The Goodies are riding their trandem through a street congested with automobiles honking and a police car with its siren blaring. Tim's feebly tooting the bike's horn.
GRAEME: You know there's too much *noise* nowadays ... I'm going to do something about it!
The Goodies are back in their office. Bill is stomping about practicing on his tuba, Graeme is pounding furiously at his worktable with a hammer, the telephone is ringing urgently. Tim slams the window shut, looking pained.
TIM: Cor!! The din! Outside ... pneumatic drills ... inside ... all this!
Graeme leaps forward with a whoop, further unnerving Tim, swinging a strange-looking contraption.
GRAEME: EUREKA! I've done it! I've invented a thing which removes noise!
Tim points to Bill, who's still playing the tuba.
TIM: Good! Try it on *him* for a start!
Graeme points the machine at Bill, whose tuba playing is immediately silenced.
GRAEME: It works! Not a tiny oompah can be heard!
Bill, is baffled about what's happened to his music and starts blowing harder on his tuba, trying to produce a sound while Tim enjoys the silence.
BILL'S THOUGHT BALLOON: Puff ... something ... must be ... clogging ... it ... up!
Graeme switches off his machine and looks around thoughtfully.
GRAEME: I'll switch it off and find something else to test it on!
In the meantime, Bill has continued blowing desperately while the tuba stretches and grows, its opening finally plopping down right over Tim as the sound returns.
TIM: Who turned the light off?
Graeme runs to the window, oblivious to the fact that Bill is now blasting Tim's ears off inside the tuba.
GRAEME: I know just the thing!
Graeme leans out the window and snatches a pounding pneumatic drill from a workman standing outside. The man is left shaking and looking irritated.
GRAEME: Excuse me, Paddy, just want to borrow your drill for a tick!
A very weary Tim climbs out of the tuba with Bill's help as Graeme hands his invention to him while preparing to control the drill, which is already beginning to bore into the floor of their office.
GRAEME: Here! You point it at the drill!
Bill watches with great interest as Tim turns the machine on Graeme and the drill and not a sound emerges from them, even though Graeme is bouncing up and down along with the machine violently.
GRAEME: S-s-s-see! N-not a s-s-sound!
All at once Graeme disappears through a hole in the floor he has drilled.
TIM: Aw! Stop playing about down in the cellar! Let's go and try it outside!
SO ...
The Goodies have come across a regiment of Palace Guards drilling in a courtyard as their sergeant bellows commands at them. Graeme points his machine at him.
GRAEME: Here's another 'drill' that needs silencing! That drill sergeant!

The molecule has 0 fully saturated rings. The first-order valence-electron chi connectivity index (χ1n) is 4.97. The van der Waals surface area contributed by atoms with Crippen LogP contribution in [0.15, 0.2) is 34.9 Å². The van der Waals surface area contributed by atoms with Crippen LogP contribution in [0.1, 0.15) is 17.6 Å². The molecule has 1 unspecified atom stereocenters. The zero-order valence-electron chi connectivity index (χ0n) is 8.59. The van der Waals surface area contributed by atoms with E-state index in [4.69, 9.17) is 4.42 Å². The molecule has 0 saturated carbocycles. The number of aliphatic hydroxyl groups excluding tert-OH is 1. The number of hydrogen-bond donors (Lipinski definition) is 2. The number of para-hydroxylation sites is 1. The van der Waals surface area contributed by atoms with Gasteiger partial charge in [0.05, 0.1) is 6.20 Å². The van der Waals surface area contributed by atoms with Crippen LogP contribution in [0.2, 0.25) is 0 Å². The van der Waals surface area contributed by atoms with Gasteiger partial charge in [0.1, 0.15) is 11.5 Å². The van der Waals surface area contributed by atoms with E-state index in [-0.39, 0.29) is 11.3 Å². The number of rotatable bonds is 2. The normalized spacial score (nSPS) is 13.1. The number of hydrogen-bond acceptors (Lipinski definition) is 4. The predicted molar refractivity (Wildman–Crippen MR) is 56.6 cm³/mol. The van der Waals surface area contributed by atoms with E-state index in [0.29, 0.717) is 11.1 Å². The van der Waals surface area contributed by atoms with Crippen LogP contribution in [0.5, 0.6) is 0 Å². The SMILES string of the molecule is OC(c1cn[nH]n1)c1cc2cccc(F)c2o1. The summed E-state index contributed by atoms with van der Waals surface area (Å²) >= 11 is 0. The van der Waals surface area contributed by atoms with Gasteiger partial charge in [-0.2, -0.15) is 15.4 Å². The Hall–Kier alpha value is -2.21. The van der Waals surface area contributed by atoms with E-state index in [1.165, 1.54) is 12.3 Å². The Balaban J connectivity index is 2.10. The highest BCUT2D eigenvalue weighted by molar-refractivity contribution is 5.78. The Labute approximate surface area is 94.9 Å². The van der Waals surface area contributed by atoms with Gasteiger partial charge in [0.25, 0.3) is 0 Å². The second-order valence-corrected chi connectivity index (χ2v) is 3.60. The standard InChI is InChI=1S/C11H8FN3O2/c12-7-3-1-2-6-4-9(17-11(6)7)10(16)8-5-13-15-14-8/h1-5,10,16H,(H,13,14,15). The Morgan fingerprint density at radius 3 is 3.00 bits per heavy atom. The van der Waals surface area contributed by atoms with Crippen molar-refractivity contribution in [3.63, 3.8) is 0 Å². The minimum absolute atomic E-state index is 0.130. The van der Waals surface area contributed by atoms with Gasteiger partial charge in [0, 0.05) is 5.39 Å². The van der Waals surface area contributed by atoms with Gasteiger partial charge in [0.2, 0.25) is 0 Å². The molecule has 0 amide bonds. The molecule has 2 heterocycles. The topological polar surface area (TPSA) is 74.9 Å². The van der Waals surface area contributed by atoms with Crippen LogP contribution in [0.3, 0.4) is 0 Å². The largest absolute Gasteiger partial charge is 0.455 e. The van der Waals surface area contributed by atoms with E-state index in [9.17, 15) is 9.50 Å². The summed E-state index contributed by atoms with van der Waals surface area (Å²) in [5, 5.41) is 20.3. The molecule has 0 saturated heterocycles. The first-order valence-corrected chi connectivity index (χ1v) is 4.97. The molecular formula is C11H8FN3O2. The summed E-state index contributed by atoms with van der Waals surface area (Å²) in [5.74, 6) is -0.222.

The regiment marches off into the distance as the drill sergeant yells futilely, not realizing what's happening.
DRILL SERGEANT: I'm shouting 'Halt'! ... I know I am ... HALT! HALT! Yew 'orrible little men!
The Guards march right out of the courtyard, through a fence and into a neighboring swimming pool where people stand around watching with interest.
ELSIE, A BLONDE GIRL AT THE POOL: Ooh! Beryl! What discipline!
BERYL, HER BRUNETTE FRIEND: Perhaps they're lifeguards, Elsie! 
The Goodies are cheering the success of Graeme's invention, unaware that a car has screeched to a halt next to them. A seedy-looking crook jumps out and runs toward them.
CROOK: Butch! Stop! That's just what we want for our work!
GRAEME: We'll turn out millions of 'em, we'll make a fortune!
The crook snatches the machine from Graeme's hand and before the Goodies can respond has leapt back into the car, which speeds off.
CROOK: Thanks, suckers! We're safe-blowers, now we can blow safes in perfect peace!
The crook and his croney, Butch, arrive at a dump and walk into the middle of the garbage excitedly carrying several sticks of dynamite.
CROOK: First we'll test it out on a couple of sticks of jelly!
They hover over the dynamite, which now has a lit fuse, as Butch turns on the machine and they listen for a sound.
CROOK: I've lit it, Butch! Switch on! If this works, we're made ... the cops won't hear a thing, and ...
There is a massive explosion and Butch and his boss end up dangling from a tree, both smoking and tattered, Graeme's machine in ruins.
BUTCH: Boss, it worked, didn't it? Not a sound ... ooer ... but it's a bust, Boss!
In the final panel the Goodies are seen running away from several palace guards and a tank.
TIM: Forget about making a new 'silencer'! Make us *invisible*!
II - Fair-y punkmother.
This entry gets off to a promising start but quickly loses steam. The artwork is entertaining enough but the Goodies aren't rendered as comically or appealingly as they would be in future comics. In no small way this comic fails because the Goodies are left entirely out of the final gags with the crook and his lackey, and the interruption of their exploits totally ruins the timing of the final chase, since the Guards marching into the pool happened a full seven panels previous to it. Not bad enough to rate a Tripe on t' pikelets but close. Fortunately the comic would do much better in establishing running jokes and sustaining them with a better pace in subsequent issues.
To view these strips online, you can now visit this page:
We'll post the currently reviewed issue plus the two previous issues for latecomers.
NEXT C&G EDITION: #74: - 12th February 2002.